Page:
Over its six-game winning streak Geelong has conceded, on average, 10 goals a game while for the first nine rounds that figure was closer to 15 goals.
That correlation is no surprise to Harley, one of the young leaders of the statistically sixth best defence in the league.
``The backline has been pretty steady for the last three or four years whereas the midfield's had a massive turnover and the forward line has been ever-changing as well,'' Harley said.
``We really enjoy playing together and I think we've developed a pretty good chemistry that's perhaps gone a bit unnoticed throughout the AFL.
``Maybe it's because we're in Geelong and no one really knows too much about us, but we pride ourselves on our performance and care for each other and it's great.''
Much has been made of Geelong's successful move to youth this season.
But the six defenders that kept Collingwood's talent-laden forward line to 15 goals last Saturday are no newcomers.
Captain Ben Graham and veterans Brad Sholl and Brenton Sanderson are the old-heads, but Harley and fellow fifth-year player Matthew Scarlett have emerged as a pair that can play both tall for their size or on a smaller forward.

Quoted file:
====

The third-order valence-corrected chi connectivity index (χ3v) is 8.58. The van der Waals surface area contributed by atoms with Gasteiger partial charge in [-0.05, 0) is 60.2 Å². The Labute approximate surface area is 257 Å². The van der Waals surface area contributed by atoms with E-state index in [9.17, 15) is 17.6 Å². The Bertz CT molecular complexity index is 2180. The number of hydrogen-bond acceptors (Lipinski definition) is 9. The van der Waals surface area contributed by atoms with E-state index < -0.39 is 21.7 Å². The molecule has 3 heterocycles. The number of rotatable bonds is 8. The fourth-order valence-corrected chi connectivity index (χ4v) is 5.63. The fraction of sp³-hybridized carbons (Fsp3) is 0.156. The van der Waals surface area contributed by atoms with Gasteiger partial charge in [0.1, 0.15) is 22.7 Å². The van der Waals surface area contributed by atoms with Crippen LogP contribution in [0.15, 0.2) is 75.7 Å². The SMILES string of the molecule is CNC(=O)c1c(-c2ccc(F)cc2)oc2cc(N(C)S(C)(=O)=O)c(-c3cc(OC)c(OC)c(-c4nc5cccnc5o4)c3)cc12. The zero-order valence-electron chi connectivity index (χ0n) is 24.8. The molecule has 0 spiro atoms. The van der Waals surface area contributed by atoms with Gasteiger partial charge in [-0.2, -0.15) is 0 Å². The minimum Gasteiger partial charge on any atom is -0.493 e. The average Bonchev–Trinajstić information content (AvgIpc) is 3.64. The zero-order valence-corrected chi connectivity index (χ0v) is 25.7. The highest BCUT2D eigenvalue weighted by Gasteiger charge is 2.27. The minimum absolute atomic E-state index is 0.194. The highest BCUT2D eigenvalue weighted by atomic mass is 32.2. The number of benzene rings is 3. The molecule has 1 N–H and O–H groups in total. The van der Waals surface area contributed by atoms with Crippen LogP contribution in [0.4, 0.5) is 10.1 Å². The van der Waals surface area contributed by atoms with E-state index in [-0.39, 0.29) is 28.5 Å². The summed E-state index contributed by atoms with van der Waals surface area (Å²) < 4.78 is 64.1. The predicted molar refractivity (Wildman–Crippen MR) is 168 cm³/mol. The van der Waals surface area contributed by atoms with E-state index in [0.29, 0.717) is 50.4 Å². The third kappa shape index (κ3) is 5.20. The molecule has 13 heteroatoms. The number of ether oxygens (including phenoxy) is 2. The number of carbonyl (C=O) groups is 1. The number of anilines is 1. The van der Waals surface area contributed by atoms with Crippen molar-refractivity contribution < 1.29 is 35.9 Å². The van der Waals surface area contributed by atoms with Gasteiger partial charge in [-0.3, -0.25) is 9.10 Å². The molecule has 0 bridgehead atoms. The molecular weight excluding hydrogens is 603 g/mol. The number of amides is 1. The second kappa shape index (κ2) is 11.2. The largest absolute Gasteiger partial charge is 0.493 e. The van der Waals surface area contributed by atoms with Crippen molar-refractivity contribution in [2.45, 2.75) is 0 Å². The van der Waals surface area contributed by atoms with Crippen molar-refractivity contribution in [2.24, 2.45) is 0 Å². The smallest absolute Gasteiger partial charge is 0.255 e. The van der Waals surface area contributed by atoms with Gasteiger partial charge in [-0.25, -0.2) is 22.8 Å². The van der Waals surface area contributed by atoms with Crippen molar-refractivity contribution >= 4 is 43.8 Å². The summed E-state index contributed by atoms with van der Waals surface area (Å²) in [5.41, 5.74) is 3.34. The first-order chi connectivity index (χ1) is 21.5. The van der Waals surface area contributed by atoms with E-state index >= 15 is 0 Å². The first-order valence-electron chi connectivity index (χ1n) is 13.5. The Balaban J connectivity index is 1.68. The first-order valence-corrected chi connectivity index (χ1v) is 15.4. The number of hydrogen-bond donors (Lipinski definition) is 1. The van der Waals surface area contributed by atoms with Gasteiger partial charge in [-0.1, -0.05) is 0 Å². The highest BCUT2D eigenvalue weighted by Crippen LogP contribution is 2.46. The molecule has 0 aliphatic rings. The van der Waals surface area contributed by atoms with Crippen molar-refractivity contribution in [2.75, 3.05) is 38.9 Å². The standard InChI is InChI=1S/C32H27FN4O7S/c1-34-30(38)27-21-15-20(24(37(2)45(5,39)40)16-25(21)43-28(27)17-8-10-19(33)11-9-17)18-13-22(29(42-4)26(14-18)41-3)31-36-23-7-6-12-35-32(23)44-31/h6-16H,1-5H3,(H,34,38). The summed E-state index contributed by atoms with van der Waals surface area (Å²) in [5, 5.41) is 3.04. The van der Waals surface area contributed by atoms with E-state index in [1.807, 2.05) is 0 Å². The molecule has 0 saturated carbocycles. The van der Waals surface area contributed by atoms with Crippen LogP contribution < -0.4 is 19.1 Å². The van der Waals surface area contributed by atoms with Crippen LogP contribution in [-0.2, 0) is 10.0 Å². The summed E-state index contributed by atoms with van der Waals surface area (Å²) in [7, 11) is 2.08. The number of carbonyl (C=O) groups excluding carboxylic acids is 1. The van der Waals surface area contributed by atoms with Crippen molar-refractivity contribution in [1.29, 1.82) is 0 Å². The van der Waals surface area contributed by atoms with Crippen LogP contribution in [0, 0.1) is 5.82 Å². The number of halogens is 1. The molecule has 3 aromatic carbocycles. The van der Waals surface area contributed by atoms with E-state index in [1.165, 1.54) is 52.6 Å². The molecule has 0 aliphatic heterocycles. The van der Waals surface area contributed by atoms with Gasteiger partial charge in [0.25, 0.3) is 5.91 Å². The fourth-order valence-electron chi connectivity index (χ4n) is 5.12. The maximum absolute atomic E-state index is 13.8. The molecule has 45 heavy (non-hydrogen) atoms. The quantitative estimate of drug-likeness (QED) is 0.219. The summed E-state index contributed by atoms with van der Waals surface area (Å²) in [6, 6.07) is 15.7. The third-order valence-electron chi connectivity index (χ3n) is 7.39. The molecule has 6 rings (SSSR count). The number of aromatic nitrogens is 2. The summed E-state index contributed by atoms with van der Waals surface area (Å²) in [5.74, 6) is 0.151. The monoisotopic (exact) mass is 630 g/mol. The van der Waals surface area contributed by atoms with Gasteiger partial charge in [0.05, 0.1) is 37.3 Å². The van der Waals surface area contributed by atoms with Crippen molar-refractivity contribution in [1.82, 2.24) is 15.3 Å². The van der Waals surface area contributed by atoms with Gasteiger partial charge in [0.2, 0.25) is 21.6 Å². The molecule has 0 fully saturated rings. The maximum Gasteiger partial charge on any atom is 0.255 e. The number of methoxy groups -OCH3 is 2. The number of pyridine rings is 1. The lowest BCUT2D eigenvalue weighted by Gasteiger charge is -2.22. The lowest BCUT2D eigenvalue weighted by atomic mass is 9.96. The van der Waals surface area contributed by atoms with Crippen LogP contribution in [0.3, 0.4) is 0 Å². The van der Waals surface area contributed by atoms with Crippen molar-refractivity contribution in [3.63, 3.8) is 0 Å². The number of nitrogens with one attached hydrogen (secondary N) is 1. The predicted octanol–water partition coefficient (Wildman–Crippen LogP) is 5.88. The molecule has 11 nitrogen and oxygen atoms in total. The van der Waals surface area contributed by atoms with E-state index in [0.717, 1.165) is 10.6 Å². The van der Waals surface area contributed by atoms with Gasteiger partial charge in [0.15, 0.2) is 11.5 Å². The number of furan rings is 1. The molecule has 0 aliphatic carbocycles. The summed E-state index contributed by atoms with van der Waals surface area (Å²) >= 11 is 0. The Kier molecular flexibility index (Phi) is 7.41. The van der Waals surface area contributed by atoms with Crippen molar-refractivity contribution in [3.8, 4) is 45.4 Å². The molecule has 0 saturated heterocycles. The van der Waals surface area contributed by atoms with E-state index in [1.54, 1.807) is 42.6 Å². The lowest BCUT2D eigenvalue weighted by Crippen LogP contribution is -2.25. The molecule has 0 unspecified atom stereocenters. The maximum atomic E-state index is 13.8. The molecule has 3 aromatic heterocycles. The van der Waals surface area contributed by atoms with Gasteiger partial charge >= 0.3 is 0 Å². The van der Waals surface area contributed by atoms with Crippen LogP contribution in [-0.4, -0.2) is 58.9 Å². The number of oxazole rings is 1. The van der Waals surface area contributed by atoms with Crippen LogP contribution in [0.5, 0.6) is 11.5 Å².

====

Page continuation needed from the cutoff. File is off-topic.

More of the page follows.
Harley says the Cats' defence this year is performing collectively rather than playing well individually - something that also applies to Geelong as a whole.
Harley, 24 tomorrow, will this week play his 70th game in succession for the Cats since round 14, 1999.
He played one game for Port Adelaide in 1998, but tired of trying to play under different game plans at Port and SANFL club Norwood, where he would play when overlooked for the Power.
When trade talk came around, he was keen to try his luck at Geelong.
``I don't know if there was ever a place for me in the Port side and I think we're going to have a good side for the next couple of years so I just want to stay here and be a part of that success,'' he said.